B. Claim Construction, Nor I/P Engine’s Infringement Contentions Justify
a. Defendants cannot point to any claim term that was construed by this
Court that necessitated the need for new prior art
Defendants assert that “the status of Bowman, Culliss, and Ryan as anticipatory art did
not become clear until after Plaintiff finally disclosed its contentions regarding the “collaborative
feedback data” limitation during the Markman hearing, and after the Court issued an Order
excluding the “users with similar interests or needs” requirement from that limitation.”
Opposition at 20.
According to Defendants, “it was not until the Markman hearing on June 4 that Plaintiff
first disclosed what it meant by the ‘users with similar interests or needs’ requirement in
‘collaborative feedback data’” so “Defendants’ invalidity position could (and did) expand to
include prior art references that do not compare user profiles to determine which users have
‘similar interests or needs.’” Id. at 12. Defendants’ assertion is without merit.
I/P Engine has always maintained that clickthrough data is “collaborative feedback.” Ex.
2 (“Google AdWords receives feedback (in the form of clickthrough data) about information,
e.g., advertisements, considered by the other users.”).1 I/P Engine stated, with no ambiguity, that
to Defendants as early as its preliminary infringement contentions on November 7, 2011 (Ex. 2);
and Google confirmed its understanding of it. D.I. 127, Ex. 22 at 40 and Ex. 23 at 10. Thus,
even under Defendants’ logic, Defendants have always been on notice that I/P Engine interpreted
the claims in a manner that required Defendants to consider I/P Engine’s infringement positions
and constructions for invalidity purposes. To say otherwise would mean that Defendants
blatantly ignored I/P Engine’s contentions when searching for prior art references – which is not
a sufficient excuse for violating Rule 26. Defendants had an obligation to consider prior art
(particularly that it was already aware of) that would allegedly fall within both sides
And Google understood this long ago – at least as early as March 30, 2012 – when it admitted
in its response to I/P Engine’s non-infringement interrogatories that “Plaintiff apparently asserts
that this limitation is met . . . by the use of historical clickthrough rate or CTR in the calculation
of Quality Score.” D.I. 127, Ex. 22 at 40 and Ex. 23 at 10.
Defendants’ excuse that this Court’s claim construction decision “expanded the field of
anticipatory art” is equally without merit. Because, even assuming the Defendants are correct
that “[t]he Court’s Markman Order  expanded the field of anticipatory art by eliminating the
filtering based on the ‘users with similar interests or needs’ limitation from the asserted patents”
(Opposition at 13), I/P Engine has always contended an interpretation of “collaborative feedback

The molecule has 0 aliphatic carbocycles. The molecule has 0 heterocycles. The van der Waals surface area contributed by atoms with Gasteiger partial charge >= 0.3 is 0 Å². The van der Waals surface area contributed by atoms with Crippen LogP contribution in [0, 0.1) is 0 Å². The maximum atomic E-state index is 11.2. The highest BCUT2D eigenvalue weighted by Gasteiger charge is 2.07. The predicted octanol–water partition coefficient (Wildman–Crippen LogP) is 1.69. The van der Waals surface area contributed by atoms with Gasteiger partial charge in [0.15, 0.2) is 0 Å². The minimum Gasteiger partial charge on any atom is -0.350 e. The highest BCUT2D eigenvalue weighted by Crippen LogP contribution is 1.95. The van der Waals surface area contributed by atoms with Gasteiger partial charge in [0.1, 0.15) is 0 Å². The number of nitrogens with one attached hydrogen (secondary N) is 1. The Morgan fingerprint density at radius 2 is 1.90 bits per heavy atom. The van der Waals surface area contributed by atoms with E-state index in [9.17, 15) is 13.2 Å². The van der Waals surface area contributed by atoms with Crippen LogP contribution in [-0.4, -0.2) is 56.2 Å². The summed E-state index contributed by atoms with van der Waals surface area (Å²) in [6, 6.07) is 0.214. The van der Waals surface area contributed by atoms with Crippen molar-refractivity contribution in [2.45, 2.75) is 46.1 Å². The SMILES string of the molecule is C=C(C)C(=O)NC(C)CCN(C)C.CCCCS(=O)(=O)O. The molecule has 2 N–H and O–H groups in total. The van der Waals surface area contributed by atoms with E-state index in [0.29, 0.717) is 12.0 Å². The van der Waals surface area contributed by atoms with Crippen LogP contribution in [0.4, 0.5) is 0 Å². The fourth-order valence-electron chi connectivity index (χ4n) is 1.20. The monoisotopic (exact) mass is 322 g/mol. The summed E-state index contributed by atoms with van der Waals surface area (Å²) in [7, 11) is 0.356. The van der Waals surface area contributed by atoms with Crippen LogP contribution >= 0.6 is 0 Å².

data” that included its known infringement positions. Defendants cannot now claim the game
has changed simply because this Court rejected their unduly narrow constructions. Defendants’
newly asserted prior art references do not address any deficiencies in their invalidity argument
that were not already apparent well before claim construction.
b. I/P Engine’s supplemental infringement contentions relevant to
“collaborative feedback data” are exactly the same as its previous
contentions about this issue.
Defendants argue that they should be allowed to supplement their invalidity contentions
with new prior art because I/P Engine supplemented their infringement contentions that same
day with allegedly new infringement theories. This is a non sequitur. The relevant evidence
regarding the infringement contentions has not changed. As before, the supplemental
infringement contentions clearly state “Google AdWords receives feedback (in the form of
clickthrough data) about information, e.g., advertisements, considered by the other users.” This
is the exact same language used with respect to this feature in the prior version.2
Further, the newly accused functionalities in I/P Engine’s infringement contentions were
discovered through the depositions conducted throughout the month of June and thus newly
discovered information, whereas the prior art references at issue here were known prior art
references – not newly discovered information.
C. The Asserted Priority Date For the Patents-In-Suit has Been the Same
Throughout this Litigation
Defendants seem to argue that because I/P Engine supplemented its priority date-related
interrogatory response, that somehow excuses Defendants’ untimely disclosure of the three
newly identified references; that is not the case. In every response, the priority date has never
changed—it has always been December 3, 1998.
Specifically, I/P Engine identified December 3, 1998 as the effective date for the patentsin-suit on December 7, 2011 (Ex. 3); and again, on February 13, 2012 (Ex. 4); then again, on
May 11, 2012 (Ex. 5); and then again, on July 2, 2012 (Ex. 6). It is thus inexplicable as to how
Defendants have been prevented from focusing their prior art searches on references that predate December 3, 1998. The only difference between I/P Engine’s discovery responses is